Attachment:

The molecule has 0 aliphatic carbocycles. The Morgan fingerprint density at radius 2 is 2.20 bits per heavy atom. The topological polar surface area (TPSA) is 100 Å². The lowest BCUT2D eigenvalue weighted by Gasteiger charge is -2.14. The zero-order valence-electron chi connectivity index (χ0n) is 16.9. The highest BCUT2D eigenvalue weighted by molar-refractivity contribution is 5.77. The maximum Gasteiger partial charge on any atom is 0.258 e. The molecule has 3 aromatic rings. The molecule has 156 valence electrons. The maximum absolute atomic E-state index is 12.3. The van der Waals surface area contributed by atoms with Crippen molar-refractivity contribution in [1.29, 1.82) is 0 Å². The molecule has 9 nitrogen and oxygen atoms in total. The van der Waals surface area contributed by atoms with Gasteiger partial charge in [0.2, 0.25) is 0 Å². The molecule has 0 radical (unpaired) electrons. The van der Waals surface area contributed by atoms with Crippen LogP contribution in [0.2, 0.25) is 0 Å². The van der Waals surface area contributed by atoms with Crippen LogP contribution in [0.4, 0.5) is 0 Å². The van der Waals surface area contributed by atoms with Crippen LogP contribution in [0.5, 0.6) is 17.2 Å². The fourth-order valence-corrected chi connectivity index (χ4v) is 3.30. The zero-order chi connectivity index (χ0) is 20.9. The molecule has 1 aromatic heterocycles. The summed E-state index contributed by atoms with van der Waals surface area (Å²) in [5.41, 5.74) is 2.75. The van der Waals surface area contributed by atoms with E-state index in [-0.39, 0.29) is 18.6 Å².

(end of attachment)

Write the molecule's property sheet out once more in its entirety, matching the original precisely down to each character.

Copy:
The molecule has 0 aliphatic carbocycles. The Morgan fingerprint density at radius 2 is 2.20 bits per heavy atom. The topological polar surface area (TPSA) is 100 Å². The lowest BCUT2D eigenvalue weighted by Gasteiger charge is -2.14. The zero-order valence-electron chi connectivity index (χ0n) is 16.9. The highest BCUT2D eigenvalue weighted by molar-refractivity contribution is 5.77. The maximum Gasteiger partial charge on any atom is 0.258 e. The molecule has 3 aromatic rings. The molecule has 156 valence electrons. The maximum absolute atomic E-state index is 12.3. The van der Waals surface area contributed by atoms with Crippen molar-refractivity contribution in [1.29, 1.82) is 0 Å². The molecule has 9 nitrogen and oxygen atoms in total. The van der Waals surface area contributed by atoms with Gasteiger partial charge in [0.2, 0.25) is 0 Å². The molecule has 0 radical (unpaired) electrons. The van der Waals surface area contributed by atoms with Crippen LogP contribution in [0.2, 0.25) is 0 Å². The van der Waals surface area contributed by atoms with Crippen LogP contribution in [0.4, 0.5) is 0 Å². The van der Waals surface area contributed by atoms with Crippen LogP contribution in [0.5, 0.6) is 17.2 Å². The fourth-order valence-corrected chi connectivity index (χ4v) is 3.30. The zero-order chi connectivity index (χ0) is 20.9. The molecule has 1 aromatic heterocycles. The summed E-state index contributed by atoms with van der Waals surface area (Å²) in [5.41, 5.74) is 2.75. The van der Waals surface area contributed by atoms with E-state index in [-0.39, 0.29) is 18.6 Å².